It's the pronoun choice that struck me. It's sometimes said that Lewis considered himself an Irishman, but when he was growing up "Irish" could mean one of three things. (1) There were the (original) Irish, Celts who'd been living there for two thousand years and more, who were for the most part poor, Catholic, and largely excluded from government (at least, before the Easter Uprising, after which Things Changed). These are the people we think of as "Irish" today. (2) There were the Anglo-Irish, descended from English settlers who had started arriving in the 12th century, who were generally well-off, Anglican, and very much in charge (think Yeats, Swift, Dunsany). (3) And there were the Scotch-Irish, descendants of Scots who had moved to north-east Ireland in large numbers starting in the mid-17th century (after Cromwell decided to treat the Irish the way Americans treated Indians), who were mostly middle-class, Presbyterian, and largely confined to the Ulster/Belfast area (today called the "Northern Irish").****

Of these groups, no member of the first would ever refer to the English occupation as "our" claims. That Lewis would do so naturally and apparently un-selfconsciously is a revealing bit of proof that he was more Unionist than Irish, more British than English.***** The same was v. much true of Dunsany, who never did understand people who thought the English and Irish were two separate peoples, who spent half of each year in his castle in Ireland and the other half in his country home in Kent (and who managed both to get shot in the head by the Irish during the Easter Uprising and, a few years later, arrested by the government on suspicion of being too sympathetic to the rebels).

--John R.

*Veyne's DID THE GREEKS BELIEVE THEIR MYTHS? [1983, tr. 1988]

**this prince Arthur, who died without coming to the throne, was Henry VIII's older brother.

***Dr. John Dee, the famed occultist and one of the most gullible men who ever lived, even tried to prove Elizabeth was the rightful queen of France, based on the story of Arthur vs. the Emperor Lucan.

****that Lewis belonged to this group is shown not just by his growing up in Belfast but his having what sounds to American ears like a strong Scottish accent -- surviving recordings of his voice show that he sounded just like Sean Connery impersonating Alfred Hitchcock.

*****cf. Tolkien's assertion, just after CSL's death, that Lewis had been far more of an Ulsterman than CSL ever realized.

Friday, March 5, 2010

The Pharisees Are Always With Us . . .

So, a day or two ago I was looking for something else online and came across this:

It's taken me a few days to read through all fifty-six pages of Teri Jeter's piece (only a tiny fraction of which she actually wrote -- see below), which I found an interesting if distasteful exercise. The gist of all this verbiage is to say that Tolkien can't be Xian (i.e., her kind of Xian) because his works don't correspond to the mindset of what she's willing to consider Xian (buttressed by highly selective Bible quotations). In essence, this essay is a Jack Chick booklet without the pictures.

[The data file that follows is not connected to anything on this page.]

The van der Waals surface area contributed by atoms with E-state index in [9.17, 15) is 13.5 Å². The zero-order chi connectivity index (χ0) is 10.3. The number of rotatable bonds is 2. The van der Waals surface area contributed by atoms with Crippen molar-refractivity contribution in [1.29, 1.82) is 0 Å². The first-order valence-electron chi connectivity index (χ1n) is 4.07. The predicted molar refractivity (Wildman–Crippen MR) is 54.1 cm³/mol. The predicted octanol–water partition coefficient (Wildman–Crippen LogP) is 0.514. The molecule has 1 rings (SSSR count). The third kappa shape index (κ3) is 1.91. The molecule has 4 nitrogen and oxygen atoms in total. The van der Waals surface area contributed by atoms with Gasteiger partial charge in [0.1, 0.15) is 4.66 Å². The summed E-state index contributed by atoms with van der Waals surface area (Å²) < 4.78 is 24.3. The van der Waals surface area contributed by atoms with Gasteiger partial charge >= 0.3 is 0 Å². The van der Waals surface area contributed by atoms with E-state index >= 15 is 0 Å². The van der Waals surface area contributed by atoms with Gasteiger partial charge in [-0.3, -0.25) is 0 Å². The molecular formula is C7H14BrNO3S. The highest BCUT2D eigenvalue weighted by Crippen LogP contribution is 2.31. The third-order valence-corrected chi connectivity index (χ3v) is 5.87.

The odd thing about it is that it's mostly just a string of quotes. LONG quotes, sometimes going on page after page -- at one point the citation of third-party material goes on for six and a half pages (all from the same source) with only two brief interruptions* by the "author" of this essay. And for an anti-Tolkien screed, the author seems to have spent a huge amount of time searching out and reading what other people had to say about an author she seems to despise, which is a little weird in itself.

While Jeter's charges against him include the usual litany (magic! fantasy! imagination!), there is a touch of the bizarre here too, as in her counter against claims that THE LORD OF THE RINGS grew out of Tolkien's strong Xian faith: "Can anything be more blasphemous than that?" (p. 15) She's similarly indignant that anyone follow Christ's example and write fables (p. 19), or portray an angel in any nontraditional guise (e.g., Gandalf as a wizard). And she waxes downright poetic on the subject of Tolkien keeping bad company -- by which she means C. S. Lewis:

Jeter: "Mr. Tolkien’s companions and the places he frequented also reflect his lost condition:"

Quoted by Jeter: “It was nurtured by weekly meetings with his friends and colleagues including the philosopher and novelist C.S. Lewis and his brother, W.H. Lewis, and the mystical novelist Charles Williams. The Inklings, as they called themselves, gathered at Magdalen College or a pub to drink beer and share one another’s manuscripts."

Another quote: “In addition, he and Gordon founded a ‘Viking Club’ for undergraduates devoted mainly to reading Old Norse sagas and drinking beer.”

And another: “Tolkien’s friend, drinking partner, and fellow ‘Inkling’ C.S. Lewis is well known…”
Jeter's Biblical citation: “Be not deceived: evil communications corrupt good manners.” 1 Corinthians 15:33 “He that walketh with wise men shall be wise: but a companion of fools shall be destroyed.” Proverbs 13:20

Jeter again: "J. R. R. Tolkien influenced the writings of the so-called Christian writer, C. S. Lewis:"

--I can see someone like Jeter being suspicious of Charles Williams (who after all really was a practicing occultist, who mingled Xianity with ritual magic), but I can't help but feel sorry for poor old Warnie coming in for his share of her sanctimoniousness. And no, she never does explain why she's so suspicious of CSL, other than that he drank, which is apparently a mark against JRRT and EVG as well.